New Year’s Eve: best night of the year??

The first two nights in Jakarta passed in a vague blur of climate adjustment, jet lag and psychotic dreams, induced by anti-malarial medication.  Hair raising rickshaw rides on 8-lane highways aside, the city held little intrigue.  In the backpacker district of Jaksa we got a taste for Bintang (local beer) and delicious Indian-inspired snacks, but generally we were unenamoured.  Our one attempt at sightseeing found us stood at the base of a tall, architecturally dull monument, in a swarming sea of short Asian people pointing timeworn camera phones in our faces, giggling and shuffling around us as they each awaited their turn to pose alongside the strange white couple.  Brad Pitt and Angelina Jolie themselves couldn’t have drawn more attention.

We escaped the polluted sprawling mass of the capital (population: ten million) as fast as the train would take us, moving out of the city’s traffic-plagued centre and crawling leisurely through a vast area of slums, flanking the filthy river banks.  Sighting such poverty from within the train was heart breaking, and I wondered how it would feel to be amongst it.  Maybe one day I’ll find out.

Late at night we reached Cirebon, a small city on Java’s north coast, known for masked dance, a thriving batik industry, and an abundance of walled palaces where sultans luxuriate in wealth.  Yet these are not the elements of Cirebon’s character now etched to memory; the experience of welcoming 2013 in the presence of 200 robed men chanting Islamic prayers before their Imam is unforgettable.  Whilst we’d been keen to experience a different kind of New Year’s Eve, neither of us could have imagined what would come.

With much of Indonesia being predominantly Muslim, alcohol is scarce.  In anticipation of the presumed forthcoming party, our evening started in the city’s sole watering hole – a smoked filled, caricaturised Westernised bar where 90s music and onion rings were coveted novelties.  We sank a few beers, played some pool and tolerated the fact that we were (temporarily) completely devoid of culture.  Before making our exit I got chatting to some local girls who couldn’t comprehend our intention to leave the ridiculously clichéd bar.  They looked at me sombrely and warned of “many traffic” and madness on the streets outside.  I was undeterred.  What did they know?  They were clearly only staying in the bar because it allowed them to dress minimally and dance drunkenly for the night – behaviour not tolerated in their everyday lives.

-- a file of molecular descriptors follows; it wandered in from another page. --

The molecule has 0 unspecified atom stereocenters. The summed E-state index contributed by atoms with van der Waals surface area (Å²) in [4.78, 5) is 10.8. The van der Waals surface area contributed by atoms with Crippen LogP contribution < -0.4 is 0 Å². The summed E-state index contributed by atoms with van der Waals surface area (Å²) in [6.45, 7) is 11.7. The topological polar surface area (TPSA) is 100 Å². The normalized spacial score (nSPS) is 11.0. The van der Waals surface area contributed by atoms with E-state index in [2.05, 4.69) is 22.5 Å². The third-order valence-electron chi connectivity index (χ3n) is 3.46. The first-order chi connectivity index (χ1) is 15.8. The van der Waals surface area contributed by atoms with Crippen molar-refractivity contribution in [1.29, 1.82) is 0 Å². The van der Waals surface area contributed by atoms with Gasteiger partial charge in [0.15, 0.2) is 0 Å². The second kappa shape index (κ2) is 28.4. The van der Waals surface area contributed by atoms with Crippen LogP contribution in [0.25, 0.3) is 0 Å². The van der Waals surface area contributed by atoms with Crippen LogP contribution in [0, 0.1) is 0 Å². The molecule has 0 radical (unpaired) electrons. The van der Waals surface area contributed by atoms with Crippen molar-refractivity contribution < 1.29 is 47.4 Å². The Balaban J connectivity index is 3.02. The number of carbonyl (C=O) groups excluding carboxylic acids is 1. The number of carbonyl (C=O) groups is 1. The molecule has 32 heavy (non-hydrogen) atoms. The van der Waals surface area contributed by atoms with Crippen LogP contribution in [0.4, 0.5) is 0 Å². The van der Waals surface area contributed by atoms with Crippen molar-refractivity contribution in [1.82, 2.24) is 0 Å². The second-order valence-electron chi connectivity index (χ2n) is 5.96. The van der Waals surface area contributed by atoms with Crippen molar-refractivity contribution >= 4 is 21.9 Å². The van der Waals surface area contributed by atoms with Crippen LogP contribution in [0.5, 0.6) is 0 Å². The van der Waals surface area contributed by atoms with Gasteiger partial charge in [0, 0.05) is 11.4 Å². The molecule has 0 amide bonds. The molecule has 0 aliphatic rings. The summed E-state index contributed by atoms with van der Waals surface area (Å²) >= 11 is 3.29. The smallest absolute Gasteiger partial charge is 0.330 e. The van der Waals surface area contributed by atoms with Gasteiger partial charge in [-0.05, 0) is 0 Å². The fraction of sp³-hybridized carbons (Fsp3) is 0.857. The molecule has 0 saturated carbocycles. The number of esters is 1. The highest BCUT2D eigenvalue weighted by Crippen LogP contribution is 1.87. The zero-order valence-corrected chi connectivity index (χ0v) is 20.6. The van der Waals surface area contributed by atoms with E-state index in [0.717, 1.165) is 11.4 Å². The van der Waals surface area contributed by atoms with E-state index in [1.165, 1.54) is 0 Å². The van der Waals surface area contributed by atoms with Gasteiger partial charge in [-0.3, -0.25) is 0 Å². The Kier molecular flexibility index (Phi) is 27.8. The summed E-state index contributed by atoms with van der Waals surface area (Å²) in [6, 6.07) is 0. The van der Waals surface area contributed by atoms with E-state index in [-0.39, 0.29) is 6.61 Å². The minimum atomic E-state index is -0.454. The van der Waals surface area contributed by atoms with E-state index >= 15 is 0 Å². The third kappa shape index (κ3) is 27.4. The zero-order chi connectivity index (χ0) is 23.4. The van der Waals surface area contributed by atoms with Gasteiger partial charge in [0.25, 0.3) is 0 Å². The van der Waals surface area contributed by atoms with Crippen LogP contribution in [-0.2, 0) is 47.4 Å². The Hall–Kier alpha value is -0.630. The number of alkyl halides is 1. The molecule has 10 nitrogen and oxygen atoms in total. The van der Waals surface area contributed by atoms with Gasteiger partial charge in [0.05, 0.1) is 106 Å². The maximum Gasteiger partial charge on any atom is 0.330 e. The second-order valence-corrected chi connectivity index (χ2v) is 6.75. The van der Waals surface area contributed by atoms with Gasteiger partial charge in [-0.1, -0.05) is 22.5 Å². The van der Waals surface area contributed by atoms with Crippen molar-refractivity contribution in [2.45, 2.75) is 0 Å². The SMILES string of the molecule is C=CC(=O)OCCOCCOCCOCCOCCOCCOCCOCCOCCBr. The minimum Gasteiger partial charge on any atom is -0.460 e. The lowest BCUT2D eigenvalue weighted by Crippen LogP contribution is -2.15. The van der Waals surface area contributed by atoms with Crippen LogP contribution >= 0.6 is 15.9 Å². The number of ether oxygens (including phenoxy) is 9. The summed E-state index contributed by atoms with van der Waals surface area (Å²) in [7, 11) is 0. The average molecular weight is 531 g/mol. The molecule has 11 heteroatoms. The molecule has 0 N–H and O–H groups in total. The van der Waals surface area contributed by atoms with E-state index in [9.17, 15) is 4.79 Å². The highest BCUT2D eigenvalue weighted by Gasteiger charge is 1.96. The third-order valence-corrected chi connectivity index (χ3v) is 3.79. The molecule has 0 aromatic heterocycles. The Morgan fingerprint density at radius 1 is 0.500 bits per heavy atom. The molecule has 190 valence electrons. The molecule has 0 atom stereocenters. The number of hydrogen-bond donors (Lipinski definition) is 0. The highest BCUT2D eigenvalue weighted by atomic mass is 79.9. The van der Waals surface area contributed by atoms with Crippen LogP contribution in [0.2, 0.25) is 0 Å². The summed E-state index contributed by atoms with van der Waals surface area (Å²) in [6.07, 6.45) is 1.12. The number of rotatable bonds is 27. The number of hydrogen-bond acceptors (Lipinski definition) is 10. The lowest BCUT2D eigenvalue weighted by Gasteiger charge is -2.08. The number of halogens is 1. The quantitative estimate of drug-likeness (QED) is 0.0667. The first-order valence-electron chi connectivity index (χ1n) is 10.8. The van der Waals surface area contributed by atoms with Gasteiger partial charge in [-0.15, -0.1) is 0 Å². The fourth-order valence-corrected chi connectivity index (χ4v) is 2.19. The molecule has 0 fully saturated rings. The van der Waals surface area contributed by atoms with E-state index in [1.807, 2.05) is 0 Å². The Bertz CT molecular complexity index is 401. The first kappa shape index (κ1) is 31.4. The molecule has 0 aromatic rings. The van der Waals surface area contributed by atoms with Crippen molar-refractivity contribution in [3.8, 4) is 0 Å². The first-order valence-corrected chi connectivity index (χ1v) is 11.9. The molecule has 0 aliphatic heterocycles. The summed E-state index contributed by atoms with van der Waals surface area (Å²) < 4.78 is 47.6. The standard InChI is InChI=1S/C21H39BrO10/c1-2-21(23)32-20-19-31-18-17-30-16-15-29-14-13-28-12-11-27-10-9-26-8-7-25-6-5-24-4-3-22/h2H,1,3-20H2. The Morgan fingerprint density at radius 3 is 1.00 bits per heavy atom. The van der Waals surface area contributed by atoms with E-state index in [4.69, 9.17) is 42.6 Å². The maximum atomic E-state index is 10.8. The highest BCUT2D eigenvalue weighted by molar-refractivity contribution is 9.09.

Strolling out onto the street, tipsy and eager for celebration, we found the sobering reason for their warnings: motorbikes, covering every possible inch of road and pavement, from here to eternity.  The width and length of the main street was rammed, with barely an inch between each.  On each bike sat three, sometimes four passengers, all at standstill.  Engines revved aggressively, horns honked relentlessly.  Believing we could cut through to find an alternative route, we submerged ourselves amongst the petrol heads, soon realising it was too late to make an escape.  The bikes closed in around us and we were trapped in the throng.  The fumes were hot and suffocating.  Every bike pointed towards a large park a mile further, which housed a huge stage (the location of the free public event we so keenly anticipated) but nobody was moving.  It was total gridlock.  As we attempted to weave a passage through the mayhem without losing a layer of skin on the burning exhaust pipes, I pondered whether these people expected to make any progress or whether they were content to sit amongst the pollution and searing engine heat all night.